4. Newer disks use ZBR (zone bit recording). They have more
sectors on the outer tracks. With a constant number of rpms,
this yields a far greater performance on the outer tracks
than on the inner ones. Put your swap on the fast tracks.
Summary: Put your swap on a fast disk with many heads that is
not busy doing other things. If you have multiple disks: Split
swap and scatter it over all your disks or even different
controllers. Even better: Buy more RAM.
HOW SHOULD I PARTITION MY DISK?
1. Disk space is administered by the operating system in units
of blocks and fragments of blocks. In ext2, fragments and
blocks have to be of the same size, so we can limit our
discussion to blocks.
Files come in any size. They don't end on block boundaries.
So with every file a part of the last block of every file is
wasted. Assuming that file sizes are random, there is
approximately a half block of waste for each file on your
disk. Tanenbaum calls this "internal fragmentation" in
You can guess the number of files on your disk by the number
of allocated inodes on a disk. On my disk
# df -i
Filesystem Inodes IUsed IFree %IUsed Mounted on
/dev/hda3 64256 12234 52022 19% /
/dev/hda5 96000 43058 52942 45% /var/spool/news
there are about 12000 files on / and abou 44000 files on
news. At a block size of 1 KB, about 6+22 = 28 MB of disk space
are lost in the tail blocks of files. Had I chosen a block
size of 4 KB, I had lost 4 times this space.
Data transfer is faster for large contiguous chunks of data,
though. That's why ext2 tries to preallocate space in units
of 8 contigous blocks for growing files (unused preallocation
is released when the file is closed).
Noncontigous placement of blocks in a file is bad for
performance, since files are often accessed in a sequential
manner. It forces the operating system to split a disk access
and the disk to move the head. This is called "external
fragmentation" or simply "fragmentation" and is a common
problem with DOS filesystems. ext2 has several strategies to
avoid external fragmentation.
ext2 does not force you to choose large blocks for large file
systems (except for very large filesystems in the 0.5 TB range
and above, where small block sizes become inefficient). So
unlike DOS there is no need to split up large disks into
multiple partitions to keep block size down. Use the 1 KB
default block size if possible. You may want to experiment with
a block size of 2 KB for some partitions, but expect to meet
some seldom exercised bugs: Most people use the default.
With ext2, Partitioning decisions should be governed by backup
considerations and to avoid external fragmentation from
different file lifetimes.
2. Files have lifetimes. After a file has been created, it will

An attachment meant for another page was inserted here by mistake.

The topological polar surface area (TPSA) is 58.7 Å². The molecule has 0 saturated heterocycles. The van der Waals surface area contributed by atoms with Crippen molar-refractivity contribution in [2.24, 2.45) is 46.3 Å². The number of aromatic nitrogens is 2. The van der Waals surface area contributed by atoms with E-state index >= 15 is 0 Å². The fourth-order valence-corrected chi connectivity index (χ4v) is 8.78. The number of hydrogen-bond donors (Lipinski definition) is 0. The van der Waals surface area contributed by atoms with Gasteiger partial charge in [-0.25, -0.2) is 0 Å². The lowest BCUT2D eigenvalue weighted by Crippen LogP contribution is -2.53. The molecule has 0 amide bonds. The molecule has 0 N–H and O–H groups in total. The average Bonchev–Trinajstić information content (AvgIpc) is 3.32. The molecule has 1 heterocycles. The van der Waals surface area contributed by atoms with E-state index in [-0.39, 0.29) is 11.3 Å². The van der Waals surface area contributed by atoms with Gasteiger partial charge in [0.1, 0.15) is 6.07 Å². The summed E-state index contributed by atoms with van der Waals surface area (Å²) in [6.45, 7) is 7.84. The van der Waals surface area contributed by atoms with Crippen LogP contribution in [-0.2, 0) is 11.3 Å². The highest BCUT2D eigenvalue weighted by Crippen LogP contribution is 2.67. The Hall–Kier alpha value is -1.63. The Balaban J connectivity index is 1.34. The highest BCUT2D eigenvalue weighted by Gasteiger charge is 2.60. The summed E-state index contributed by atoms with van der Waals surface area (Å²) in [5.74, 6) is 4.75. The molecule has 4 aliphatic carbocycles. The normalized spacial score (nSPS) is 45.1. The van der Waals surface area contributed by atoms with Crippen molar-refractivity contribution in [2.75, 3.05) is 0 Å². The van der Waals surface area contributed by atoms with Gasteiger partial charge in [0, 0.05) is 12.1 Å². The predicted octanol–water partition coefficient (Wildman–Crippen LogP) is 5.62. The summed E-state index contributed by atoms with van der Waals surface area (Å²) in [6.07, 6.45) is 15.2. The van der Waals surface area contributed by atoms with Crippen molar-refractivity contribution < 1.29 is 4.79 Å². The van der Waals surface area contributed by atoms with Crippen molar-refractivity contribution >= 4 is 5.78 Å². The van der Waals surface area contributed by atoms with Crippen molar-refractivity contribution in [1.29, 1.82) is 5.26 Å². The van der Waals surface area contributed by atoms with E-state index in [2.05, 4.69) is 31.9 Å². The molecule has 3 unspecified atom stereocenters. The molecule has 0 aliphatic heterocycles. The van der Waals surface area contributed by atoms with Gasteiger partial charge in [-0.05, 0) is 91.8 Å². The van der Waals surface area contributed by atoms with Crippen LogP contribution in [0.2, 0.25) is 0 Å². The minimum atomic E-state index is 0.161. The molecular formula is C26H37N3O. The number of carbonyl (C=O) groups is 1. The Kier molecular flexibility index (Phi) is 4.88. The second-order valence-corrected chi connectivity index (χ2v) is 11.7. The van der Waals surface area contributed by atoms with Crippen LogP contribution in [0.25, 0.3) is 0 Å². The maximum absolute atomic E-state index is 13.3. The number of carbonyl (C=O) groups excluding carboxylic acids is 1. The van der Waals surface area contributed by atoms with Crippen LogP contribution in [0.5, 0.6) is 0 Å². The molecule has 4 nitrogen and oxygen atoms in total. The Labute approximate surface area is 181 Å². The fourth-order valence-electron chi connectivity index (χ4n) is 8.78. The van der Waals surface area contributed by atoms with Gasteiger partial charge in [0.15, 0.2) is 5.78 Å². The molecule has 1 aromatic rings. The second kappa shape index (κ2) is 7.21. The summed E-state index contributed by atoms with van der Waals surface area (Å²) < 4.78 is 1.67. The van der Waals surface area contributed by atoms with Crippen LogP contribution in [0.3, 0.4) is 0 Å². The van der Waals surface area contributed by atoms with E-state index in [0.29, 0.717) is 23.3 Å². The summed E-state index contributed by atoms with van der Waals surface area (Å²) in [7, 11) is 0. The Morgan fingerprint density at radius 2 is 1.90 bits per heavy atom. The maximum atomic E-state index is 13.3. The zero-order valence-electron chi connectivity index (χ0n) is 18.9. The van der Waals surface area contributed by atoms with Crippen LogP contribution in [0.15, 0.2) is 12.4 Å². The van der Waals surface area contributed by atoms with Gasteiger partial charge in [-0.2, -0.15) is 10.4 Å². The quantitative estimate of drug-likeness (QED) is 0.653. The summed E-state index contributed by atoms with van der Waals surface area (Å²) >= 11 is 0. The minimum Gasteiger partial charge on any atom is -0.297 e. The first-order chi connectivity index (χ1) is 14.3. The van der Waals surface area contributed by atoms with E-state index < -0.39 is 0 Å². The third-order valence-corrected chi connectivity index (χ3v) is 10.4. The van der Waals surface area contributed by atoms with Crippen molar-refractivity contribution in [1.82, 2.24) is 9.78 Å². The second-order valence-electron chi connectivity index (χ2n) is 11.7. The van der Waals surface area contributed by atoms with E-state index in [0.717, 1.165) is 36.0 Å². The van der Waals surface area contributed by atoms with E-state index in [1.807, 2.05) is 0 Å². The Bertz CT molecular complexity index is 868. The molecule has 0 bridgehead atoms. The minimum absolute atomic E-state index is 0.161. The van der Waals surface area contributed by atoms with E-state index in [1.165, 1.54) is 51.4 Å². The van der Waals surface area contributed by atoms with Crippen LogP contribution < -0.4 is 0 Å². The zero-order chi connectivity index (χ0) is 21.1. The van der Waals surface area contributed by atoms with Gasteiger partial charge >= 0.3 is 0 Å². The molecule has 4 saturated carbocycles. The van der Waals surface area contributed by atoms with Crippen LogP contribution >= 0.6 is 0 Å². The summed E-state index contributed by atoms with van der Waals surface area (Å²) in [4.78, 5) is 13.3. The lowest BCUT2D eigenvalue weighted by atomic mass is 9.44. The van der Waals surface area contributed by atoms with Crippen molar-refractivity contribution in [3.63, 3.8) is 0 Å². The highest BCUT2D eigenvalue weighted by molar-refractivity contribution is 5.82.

remain some time on the system and them be removed. File
lifetime varies greatly throughout the system and is partly
dependent on the pathname of the file. For example, files in
/bin, /sbin, /usr/sbin, /usr/bin and similar directories are
likely to have a very long lifetime: many months and above.
Files in /home are likely to have a medium lifetime: several
weeks or so. File in /var are usually short lived: Almost no
file in /var/spool/news will remain longer than a few days,
files in /var/spool/lpd measure their lifetime in minutes or
3. For backup it is useful if the amount of daily backup is
smaller than the capacity of a single backup medium. A daily
backup can be a complete backup or an incremental backup.
You can decide to keep your partition sizes small enough that
they fit completely onto one backup medium (choose daily full
backups). In any case a partition should be small enough that
its daily delta (all modified files) fits onto one backup
medium (choose incremental backup and exspect to change
backup media for the weekly/monthly full dump - no unattended
Your backup strategy depends on that decision.
When planning and buying disk space, remember to set aside a
sufficient amount of money for backup! Unbackuped data is
worthless! Data reproduction costs are much higher that
backup costs for virtually everyone!
4. For performance it is useful to keep files of different
lifetimes on different partitions. This way the short lived
files on the news partition may be fragmented very heavily.
This has no impact on the performance of the / or /home
A common model creates /, /home and /var partitions as
discussed above. This is simple to install and maintain and
differentiates well enough to avoid adverse effects from
different lifetimes. It fits well into a backup model, too:
Almost noone bothers to backup USENET news spools and only